Though Sam Cottrell is in his fourth year of online public school, it is the family’s first year with Iowa Connections Academy. The family originally tried K12, a similar virtual program, but his mother said he was not getting the help he needed to succeed.
Kindergarten was a struggle. Michelle Cottrell said her son missed a lot of kindergarten work because she was supposed to be there, helping him. Instead she was at the hospital with his younger sister.
“Her having cancer affected everyone in the household,” Michelle Cottrell said.
He is repeating second grade at mom’s insistence, Michelle Cottrell said.
But now, he is also adding and subtracting three-digit numbers. She was not sure she would see him do that, Michelle Cottrell said.
“He’s doing so much better,” she said. “I’m so proud of him.”
Teachers are a phone call away
There are other reasons students enroll.
“The variety of kids we have is always just mind-boggling,” Gould said.
Some are in theater groups in the Twin Cities, and their days need to include rehearsals. Both Gould and Brauer mentioned Olympics hopefuls with rigorous practice schedules.
“It’s just been really amazing to see that students can actually work toward a diploma and then in their own personal time are handling some of these schedules that an adult couldn’t even successfully muster,” Brauer said.
And at Minnesota Connections Academy, many, like Annara Cottrell, battle significant illness.
For Enrique Fernandez, a 10th-grader living in Albert Lea, Minnesota Connections Academy was a chance to increase individualized attention in the classroom. Aside from a two-year stint in Iowa from 2010 to 2012, Fernandez attended school in Albert Lea through seventh grade.
His mother, Felicia Espinoza, was skeptical of online school. She said she was not sure how the time management would go without a teacher there. But, she said, he could always go back.
He does not think he will.
“I enjoy it,” Fernandez said. He said he likes the more flexible schedule and the accessibility of his teachers.
“My teachers are like a phone call away,” he said.
Fernandez had always had good grades, Espinoza said. They dipped a little when he enrolled with Minnesota Connections Academy, but they turned around right away, she said. Gina Swanson, spokesperson for Minnesota Connections Academy, said a learning curve during the first few months is not uncommon as the family learns to navigate the online environment and the school’s proprietary computer management system, which they may not be used to.
Fernandez works in his room, splitting his work between a laptop computer, with notes and a digital textbook, and a desktop monitor, with a slideshow that walks him through a science lesson on Pathogens. Fernandez said he spends between six and seven and a half hours a day working on school.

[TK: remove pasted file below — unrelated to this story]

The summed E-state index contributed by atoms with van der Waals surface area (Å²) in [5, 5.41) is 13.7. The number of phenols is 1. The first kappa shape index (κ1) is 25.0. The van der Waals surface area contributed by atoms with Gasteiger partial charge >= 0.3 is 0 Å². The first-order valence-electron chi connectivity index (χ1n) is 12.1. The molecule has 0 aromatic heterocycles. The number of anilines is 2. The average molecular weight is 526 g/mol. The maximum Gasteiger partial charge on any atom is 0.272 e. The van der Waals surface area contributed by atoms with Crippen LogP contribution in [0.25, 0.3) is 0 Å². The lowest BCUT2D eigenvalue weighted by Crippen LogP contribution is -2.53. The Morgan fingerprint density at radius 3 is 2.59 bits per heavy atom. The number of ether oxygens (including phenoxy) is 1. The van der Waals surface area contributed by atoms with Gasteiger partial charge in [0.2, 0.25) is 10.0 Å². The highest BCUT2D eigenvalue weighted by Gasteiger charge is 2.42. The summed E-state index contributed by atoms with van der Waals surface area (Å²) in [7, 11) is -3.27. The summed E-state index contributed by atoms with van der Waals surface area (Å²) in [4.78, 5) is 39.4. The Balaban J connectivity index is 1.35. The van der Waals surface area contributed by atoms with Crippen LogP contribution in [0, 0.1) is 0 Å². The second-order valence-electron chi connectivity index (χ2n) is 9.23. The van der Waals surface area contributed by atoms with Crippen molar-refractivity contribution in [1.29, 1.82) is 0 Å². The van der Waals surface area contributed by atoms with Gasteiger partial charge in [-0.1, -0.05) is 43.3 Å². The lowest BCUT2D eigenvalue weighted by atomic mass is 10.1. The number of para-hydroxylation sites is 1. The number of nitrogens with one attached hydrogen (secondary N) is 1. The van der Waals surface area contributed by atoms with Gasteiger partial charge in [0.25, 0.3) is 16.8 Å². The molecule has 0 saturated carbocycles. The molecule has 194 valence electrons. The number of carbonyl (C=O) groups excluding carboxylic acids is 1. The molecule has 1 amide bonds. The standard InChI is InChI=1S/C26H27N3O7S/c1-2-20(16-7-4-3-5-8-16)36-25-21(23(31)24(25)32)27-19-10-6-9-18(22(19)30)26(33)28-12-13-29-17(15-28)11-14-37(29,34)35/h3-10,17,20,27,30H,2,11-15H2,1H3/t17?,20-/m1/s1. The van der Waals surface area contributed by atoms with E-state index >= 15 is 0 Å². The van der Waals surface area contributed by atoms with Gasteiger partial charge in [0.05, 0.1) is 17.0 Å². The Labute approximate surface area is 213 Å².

While Fernandez walks himself through the lessons, it is not the same as homeschooling, Espinoza said. The online public schools employ teachers, who record lessons and give live lessons through screen-sharing.
As a secondary student, Fernandez’s work is more independent than that of an elementary student. According to Gould, secondary students still have instruction in virtual classes, but it is not necessarily webcam-to-webcam teaching. Much of the time, lessons are done through voiceover.
“So, it’s much like a traditional classroom, only you can’t see the teacher,” Gould said.
For younger students, the school day involves more involvement from the parent, or “learning coach.”
Gould called it “shoulder to shoulder” work, where the parents sit with and guide students to the virtual classroom or help them find lessons, though not teaching or giving instruction. She said a parent is required to be at home with any student between kindergarten and fifth grade.
All grade levels do one-on-one conferencing over the phone, Gould said.
“I honestly think it’s been going well,” Espinoza said.
She said she is considering sending her daughter, currently in fifth grade in Albert Lea, to Minnesota Connections Academy. Espinoza, like other parents Gould mentioned, is wary of middle school social dynamics.
In addition to school, Iowa Connections Academy and Minnesota Connections Academy both offer extracurriculars. Though Fernandez is not involved in any, Espinoza said she would like him to be, so he can meet new students his age.
In Minnesota, students can participate in musical madness club, gay-straight alliance, Dungeons and Dragons club and a cat club, to name a few. And while the Iowa Connections Academy also offers online clubs and activities, the Iowa legislature recently afforded them the opportunity for their students to do something they had not been able to do before: school sports.
Now, Brauer said, the legislature allows students to enroll in two activities, either sports or clubs, in their home school districts. He has had conversations with students who were interested — generally in music — but who did not consider online school viable because they wanted to participate in these activities.
“Boy, the number of kids that want to do FFA,” he said.
Brauer said he could not figure out how to offer it online. He tried.
“If we’re truly going to provide for students what they need and what they want, here’s an opportunity now where a student really can pursue schooling online full-time” but can continue activities in their resident district, Brauer said. “… Everybody wins in this.”
Traditional doesn’t meet every student’s needs
Before starting with Iowa Connections Academy, Brauer was working in an alternative school for students with special needs in a north Kansas City school district.